Another example is FinTech, the application of digital technology in China’s financial industry. An EY report about FinTech adoption in 2017[4] shows that China has 69% of its digitally active consumers using FinTech. This is the highest adoption rate in the world, more than double the 33% average adoption rate across the 20 markets studied. This is also reflected in the funds venture capitalists invest in digital start-ups: China is one of the leading countries.

Figure 2 - FinTech adoption rates across 20 markets[5]

 

Given the Digital Revolution’s impact on how Chinese companies do business, we decided to include a few questions in our annual China Business Survey, to better understand what companies are doing and plan to do in the future.

View from China

Out of our sample of 699 executives, 82% declared that their companies have already adopted digital technologies or plan to adopt them in the near future (72% have adopted, 10% plans to adopt soon). This data is consistent with Chinese consumers’ high rate of adoption of digital technologies. Moreover, companies currently using digital technologies all agree on the importance of digitalization for the success of their business, regardless of the industry where they operate, their size or type.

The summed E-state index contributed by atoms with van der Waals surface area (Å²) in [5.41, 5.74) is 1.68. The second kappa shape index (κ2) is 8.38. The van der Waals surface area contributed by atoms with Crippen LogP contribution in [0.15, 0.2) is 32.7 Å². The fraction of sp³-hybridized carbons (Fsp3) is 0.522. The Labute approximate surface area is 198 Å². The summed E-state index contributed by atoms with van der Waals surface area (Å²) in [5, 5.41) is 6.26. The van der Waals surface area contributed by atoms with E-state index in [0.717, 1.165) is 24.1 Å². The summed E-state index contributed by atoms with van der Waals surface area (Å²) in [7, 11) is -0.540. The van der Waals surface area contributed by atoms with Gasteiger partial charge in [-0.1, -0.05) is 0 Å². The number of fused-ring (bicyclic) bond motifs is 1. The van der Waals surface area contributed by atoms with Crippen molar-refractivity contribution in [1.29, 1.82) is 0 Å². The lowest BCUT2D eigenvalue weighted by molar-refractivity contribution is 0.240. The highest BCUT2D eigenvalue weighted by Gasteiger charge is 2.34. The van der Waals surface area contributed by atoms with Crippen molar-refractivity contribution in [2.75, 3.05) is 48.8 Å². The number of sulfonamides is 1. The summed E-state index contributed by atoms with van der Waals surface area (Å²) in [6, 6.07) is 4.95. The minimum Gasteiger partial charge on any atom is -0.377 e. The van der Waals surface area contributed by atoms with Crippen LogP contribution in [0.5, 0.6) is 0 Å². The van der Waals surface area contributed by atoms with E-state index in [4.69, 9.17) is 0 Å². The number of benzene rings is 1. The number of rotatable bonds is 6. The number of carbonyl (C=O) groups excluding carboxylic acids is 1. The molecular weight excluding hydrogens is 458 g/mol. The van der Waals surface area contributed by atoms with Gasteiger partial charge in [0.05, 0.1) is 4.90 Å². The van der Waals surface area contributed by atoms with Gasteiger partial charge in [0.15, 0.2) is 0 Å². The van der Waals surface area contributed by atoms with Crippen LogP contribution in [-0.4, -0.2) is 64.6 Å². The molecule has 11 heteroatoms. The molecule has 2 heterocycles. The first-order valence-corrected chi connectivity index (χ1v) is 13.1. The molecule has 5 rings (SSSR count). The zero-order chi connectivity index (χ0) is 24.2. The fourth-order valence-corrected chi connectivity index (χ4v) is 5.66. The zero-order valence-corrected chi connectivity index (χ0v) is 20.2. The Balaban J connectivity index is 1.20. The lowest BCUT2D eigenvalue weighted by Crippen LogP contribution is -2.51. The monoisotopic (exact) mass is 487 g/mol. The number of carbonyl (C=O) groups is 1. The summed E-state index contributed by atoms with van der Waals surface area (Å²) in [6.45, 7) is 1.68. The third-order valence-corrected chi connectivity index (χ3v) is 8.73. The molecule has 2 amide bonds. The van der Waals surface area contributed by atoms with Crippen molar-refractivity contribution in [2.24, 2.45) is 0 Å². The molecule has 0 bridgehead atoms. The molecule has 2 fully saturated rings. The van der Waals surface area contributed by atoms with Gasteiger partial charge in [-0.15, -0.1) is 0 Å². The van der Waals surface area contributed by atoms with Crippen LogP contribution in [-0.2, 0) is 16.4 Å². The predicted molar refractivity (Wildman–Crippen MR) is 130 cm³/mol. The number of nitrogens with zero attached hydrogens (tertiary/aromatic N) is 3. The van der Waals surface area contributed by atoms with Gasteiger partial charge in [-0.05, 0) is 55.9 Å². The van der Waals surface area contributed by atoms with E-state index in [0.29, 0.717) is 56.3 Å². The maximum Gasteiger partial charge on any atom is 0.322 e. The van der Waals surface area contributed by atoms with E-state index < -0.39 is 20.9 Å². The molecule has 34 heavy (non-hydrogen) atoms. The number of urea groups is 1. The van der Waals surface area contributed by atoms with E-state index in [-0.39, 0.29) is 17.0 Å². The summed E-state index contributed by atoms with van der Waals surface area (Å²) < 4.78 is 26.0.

Most of the companies, adopters of such technologies, say digitalization helps them improve efficiency (90% of Chinese firms, 83% of foreign firms). Cost optimization comes in second place, mentioned by 57% of companies. A lower percentage of companies, 22% of Chinese firms and 29% of foreign ones, cite a boost in revenue as an advantage of digitalization.

Figure 3: How does investing in digital technology help your business?

Despite the high level of adoption across the whole sample, the level of digitalization varies across industries. Unsurprisingly, Technology & Telecommunications is the industry showing the highest rate of adoption, accounting for 92% of the total sample. Energy and Industrials are on the lower side of the spectrum with adoption rates of 69% and 61% respectively. This effect is seen in our total sample as well as for Chinese-owned firms only.

Figure 4: Have you adopted digital technologies in your company? All sample, N=608

Figure 5: Have you adopted digital technologies in your company? Chinese firms only, N=374